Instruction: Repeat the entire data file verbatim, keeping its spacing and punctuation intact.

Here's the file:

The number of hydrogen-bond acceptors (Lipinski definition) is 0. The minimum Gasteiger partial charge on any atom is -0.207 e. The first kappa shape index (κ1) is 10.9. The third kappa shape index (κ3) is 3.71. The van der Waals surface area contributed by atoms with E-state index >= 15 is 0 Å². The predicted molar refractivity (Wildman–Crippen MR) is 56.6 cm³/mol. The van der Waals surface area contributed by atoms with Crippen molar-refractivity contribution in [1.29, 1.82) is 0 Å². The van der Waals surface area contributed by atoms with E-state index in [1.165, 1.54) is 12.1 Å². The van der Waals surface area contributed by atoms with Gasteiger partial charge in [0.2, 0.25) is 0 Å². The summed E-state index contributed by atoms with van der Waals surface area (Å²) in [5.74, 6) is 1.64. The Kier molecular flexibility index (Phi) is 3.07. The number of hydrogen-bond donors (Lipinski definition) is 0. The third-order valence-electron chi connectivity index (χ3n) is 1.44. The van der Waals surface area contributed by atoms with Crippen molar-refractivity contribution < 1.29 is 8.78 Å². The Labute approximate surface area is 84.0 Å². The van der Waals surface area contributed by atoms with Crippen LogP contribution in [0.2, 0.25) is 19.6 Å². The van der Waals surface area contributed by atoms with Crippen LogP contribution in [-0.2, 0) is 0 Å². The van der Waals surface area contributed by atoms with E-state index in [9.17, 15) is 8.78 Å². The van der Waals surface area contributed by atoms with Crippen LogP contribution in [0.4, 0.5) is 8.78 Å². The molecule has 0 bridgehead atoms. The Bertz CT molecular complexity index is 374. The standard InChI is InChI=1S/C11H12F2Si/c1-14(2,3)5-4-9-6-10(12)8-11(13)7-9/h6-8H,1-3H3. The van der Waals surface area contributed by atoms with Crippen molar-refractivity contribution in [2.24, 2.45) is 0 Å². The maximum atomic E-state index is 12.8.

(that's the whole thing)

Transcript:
The number of hydrogen-bond acceptors (Lipinski definition) is 0. The minimum Gasteiger partial charge on any atom is -0.207 e. The first kappa shape index (κ1) is 10.9. The third kappa shape index (κ3) is 3.71. The van der Waals surface area contributed by atoms with E-state index >= 15 is 0 Å². The predicted molar refractivity (Wildman–Crippen MR) is 56.6 cm³/mol. The van der Waals surface area contributed by atoms with Crippen molar-refractivity contribution in [1.29, 1.82) is 0 Å². The van der Waals surface area contributed by atoms with E-state index in [1.165, 1.54) is 12.1 Å². The van der Waals surface area contributed by atoms with Gasteiger partial charge in [0.2, 0.25) is 0 Å². The summed E-state index contributed by atoms with van der Waals surface area (Å²) in [5.74, 6) is 1.64. The Kier molecular flexibility index (Phi) is 3.07. The number of hydrogen-bond donors (Lipinski definition) is 0. The third-order valence-electron chi connectivity index (χ3n) is 1.44. The van der Waals surface area contributed by atoms with Crippen molar-refractivity contribution < 1.29 is 8.78 Å². The Labute approximate surface area is 84.0 Å². The van der Waals surface area contributed by atoms with Crippen LogP contribution in [0.2, 0.25) is 19.6 Å². The van der Waals surface area contributed by atoms with Crippen LogP contribution in [-0.2, 0) is 0 Å². The van der Waals surface area contributed by atoms with E-state index in [9.17, 15) is 8.78 Å². The van der Waals surface area contributed by atoms with Crippen LogP contribution in [0.4, 0.5) is 8.78 Å². The molecule has 0 bridgehead atoms. The Bertz CT molecular complexity index is 374. The standard InChI is InChI=1S/C11H12F2Si/c1-14(2,3)5-4-9-6-10(12)8-11(13)7-9/h6-8H,1-3H3. The van der Waals surface area contributed by atoms with Crippen molar-refractivity contribution in [2.24, 2.45) is 0 Å². The maximum atomic E-state index is 12.8.